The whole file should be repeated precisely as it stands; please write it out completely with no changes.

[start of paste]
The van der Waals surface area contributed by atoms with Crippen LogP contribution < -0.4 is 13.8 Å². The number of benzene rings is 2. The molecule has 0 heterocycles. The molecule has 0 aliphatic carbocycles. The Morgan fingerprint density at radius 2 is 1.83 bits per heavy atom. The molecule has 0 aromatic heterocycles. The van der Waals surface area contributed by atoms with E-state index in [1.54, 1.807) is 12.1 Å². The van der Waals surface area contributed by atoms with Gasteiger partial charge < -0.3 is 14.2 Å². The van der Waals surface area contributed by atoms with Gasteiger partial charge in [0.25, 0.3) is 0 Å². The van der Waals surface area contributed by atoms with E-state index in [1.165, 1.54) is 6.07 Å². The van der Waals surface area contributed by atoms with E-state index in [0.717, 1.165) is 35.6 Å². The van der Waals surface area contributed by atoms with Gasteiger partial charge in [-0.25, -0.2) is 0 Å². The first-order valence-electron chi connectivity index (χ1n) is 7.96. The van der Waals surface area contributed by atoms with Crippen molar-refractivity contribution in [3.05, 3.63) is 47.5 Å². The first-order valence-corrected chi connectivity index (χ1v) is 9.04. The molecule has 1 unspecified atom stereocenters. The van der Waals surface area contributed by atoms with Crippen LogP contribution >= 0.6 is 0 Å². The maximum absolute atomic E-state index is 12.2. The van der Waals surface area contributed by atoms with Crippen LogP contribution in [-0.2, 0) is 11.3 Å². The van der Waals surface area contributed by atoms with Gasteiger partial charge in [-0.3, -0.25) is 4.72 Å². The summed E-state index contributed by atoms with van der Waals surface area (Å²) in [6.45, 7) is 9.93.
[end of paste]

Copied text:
The van der Waals surface area contributed by atoms with Crippen LogP contribution < -0.4 is 13.8 Å². The number of benzene rings is 2. The molecule has 0 heterocycles. The molecule has 0 aliphatic carbocycles. The Morgan fingerprint density at radius 2 is 1.83 bits per heavy atom. The molecule has 0 aromatic heterocycles. The van der Waals surface area contributed by atoms with E-state index in [1.54, 1.807) is 12.1 Å². The van der Waals surface area contributed by atoms with Gasteiger partial charge < -0.3 is 14.2 Å². The van der Waals surface area contributed by atoms with Gasteiger partial charge in [0.25, 0.3) is 0 Å². The van der Waals surface area contributed by atoms with E-state index in [1.165, 1.54) is 6.07 Å². The van der Waals surface area contributed by atoms with E-state index in [0.717, 1.165) is 35.6 Å². The van der Waals surface area contributed by atoms with Gasteiger partial charge in [-0.25, -0.2) is 0 Å². The first-order valence-electron chi connectivity index (χ1n) is 7.96. The van der Waals surface area contributed by atoms with Crippen molar-refractivity contribution in [3.05, 3.63) is 47.5 Å². The first-order valence-corrected chi connectivity index (χ1v) is 9.04. The molecule has 1 unspecified atom stereocenters. The van der Waals surface area contributed by atoms with Crippen LogP contribution >= 0.6 is 0 Å². The maximum absolute atomic E-state index is 12.2. The van der Waals surface area contributed by atoms with Crippen LogP contribution in [-0.2, 0) is 11.3 Å². The van der Waals surface area contributed by atoms with Gasteiger partial charge in [-0.3, -0.25) is 4.72 Å². The summed E-state index contributed by atoms with van der Waals surface area (Å²) in [6.45, 7) is 9.93.